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Comment: The SNP's 'secret Scotland' short-changes us all - even independence supporters

Comment: The SNP's 'secret Scotland' short-changes us all - even independence supporters

Last month, Holyrood published a deep-dive into the SNP’s relationship with media scrutiny and accountability – from refusing requests for interviews, blocking journalists from attending campaign launches, to knocking back freedom of information requests.

Titled ‘Secret Scotland’, we examined how the Scottish Government and the SNP, which are increasingly intertwined after 15 years of government, approach requests from Scottish voters on the government’s activities.

In the aftermath, the usual polarised comments appeared on social media – of unionist accounts celebrating the SNP’s secretive nature with glee, and indy-supporters doing their best to explain away their chosen party’s approach to the “unionist media”.

But the argument against secrecy in government is nothing to do with whatever constitutional argument you wish to put forward, and everything to do with power and how it is managed in a democracy.

You have a right to know how your taxes are spent, what is done in your name, and more importantly the right to demand competence from ministers and other politicians – especially if you gave them your vote.

To that end, independence supporters would do well to remember the crux of their argument is that Holyrood, and the current government, should be the centre of an independent nation. Would it not favour the arguments for independence if that government was transparent, competent, and effective? The prize of an independent Scotland is not worth the cost of living under a secretive government.

The conclusion of the article, that the Scottish Government does everything it can to keep essential but potentially embarrassing information from Scottish voters, is somewhat irrefutable when their history with the media is examined.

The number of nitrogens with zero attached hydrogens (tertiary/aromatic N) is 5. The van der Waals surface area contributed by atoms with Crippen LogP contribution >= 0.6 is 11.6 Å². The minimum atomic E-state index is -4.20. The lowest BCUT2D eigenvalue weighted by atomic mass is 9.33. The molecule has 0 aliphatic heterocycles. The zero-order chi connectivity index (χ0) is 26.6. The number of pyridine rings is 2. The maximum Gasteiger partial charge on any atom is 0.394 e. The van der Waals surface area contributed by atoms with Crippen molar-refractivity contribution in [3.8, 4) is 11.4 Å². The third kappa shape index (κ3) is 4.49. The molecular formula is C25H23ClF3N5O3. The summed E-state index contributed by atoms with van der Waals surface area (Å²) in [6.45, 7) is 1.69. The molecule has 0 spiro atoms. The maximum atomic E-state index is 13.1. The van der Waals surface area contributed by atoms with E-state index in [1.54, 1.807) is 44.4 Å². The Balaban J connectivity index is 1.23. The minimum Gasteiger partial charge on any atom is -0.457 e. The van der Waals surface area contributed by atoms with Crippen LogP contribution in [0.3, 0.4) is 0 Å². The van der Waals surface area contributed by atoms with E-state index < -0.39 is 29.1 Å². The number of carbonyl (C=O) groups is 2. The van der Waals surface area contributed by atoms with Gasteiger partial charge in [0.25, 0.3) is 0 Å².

Journalists from print media were not allowed to attend the SNP’s local election launched in Glasgow. The party didn’t bother to hold a spring conference. The media team responds to press enquiries with obfuscation and delay.

And now, to the surprise of absolutely no one in Scotland’s media corps, the Scottish Government has been rapped on the knuckles by the Scottish Information Commissioner (SIC) for blatantly contravening freedom of information laws.

Under freedom of information legislation, anyone can request information from the government about anything that is not already in the public domain, and which does not contravene certain exemption such as commercial sensitivity (most frequently used to deny FOIs about business ventures) and security.

But the Scottish Government has routinely failed to uphold this law.

The SIC recently published a progress report on the government’s handling of FOIs, the third such report since the commissioner intervened over its handling of requests in 2018 after the media raised concerns.

The commissioner reported “substantial problems in the Scottish Government’s ability to track, monitor and report on (and therefore improve) FOI performance”, and “evidence of significant delays and organisational ‘bottlenecks’ in some areas”. 

The report reads: “I also found evidence of significant and systemic failures to comply with case file records management requirements with the effect that, for many of the cases examined, it was not possible to fully assess how a case had been handled, who had been involved in case handling, or why particular decisions were taken”. 

Particular concerns were raised over the failure to record the involvement of ministerial aides, known as special advisers, in FOI cases.

In one example, an FOI request about the extremely controversial discharge of coronavirus patients from hospitals to care homes had taken eight months to answer because "the case sat with special advisers for at least three months".

Even the most ardent SNP supporters must bristle with fury that party officials delayed the release of such important information, and no doubt opposition parties will speculate as to the SNP’s intentions.

The report comes just a week after the Scottish Government belatedly found a ‘lost’ email in its records that went to the heart of the CalMac ferries fiasco.

The independence movement does have some cause to be wary of the media, that much needs to be acknowledged. Before The National was launched, the SNP was rarely given a fair hearing in Scotland’s print media, and indy-supporters’ opinion of the BBC is currently at an all-time low.

But demanding a competent government transcends constitutional arguments, and a government cannot be held to account in the dark. To that end, the press needs to no longer be treated as the enemy by the SNP and other indy groups.

To those wanting to put forth a case for an independent Scotland, who need more voters to come over to their side: show voters what you can do with the limited powers you have, and show them what an alternative to Westminster really looks like. Otherwise, a choice between Holyrood and Westminster isn’t really a choice at all.

Read the most recent article written by Joseph Anderson - In Context: Parliament recess

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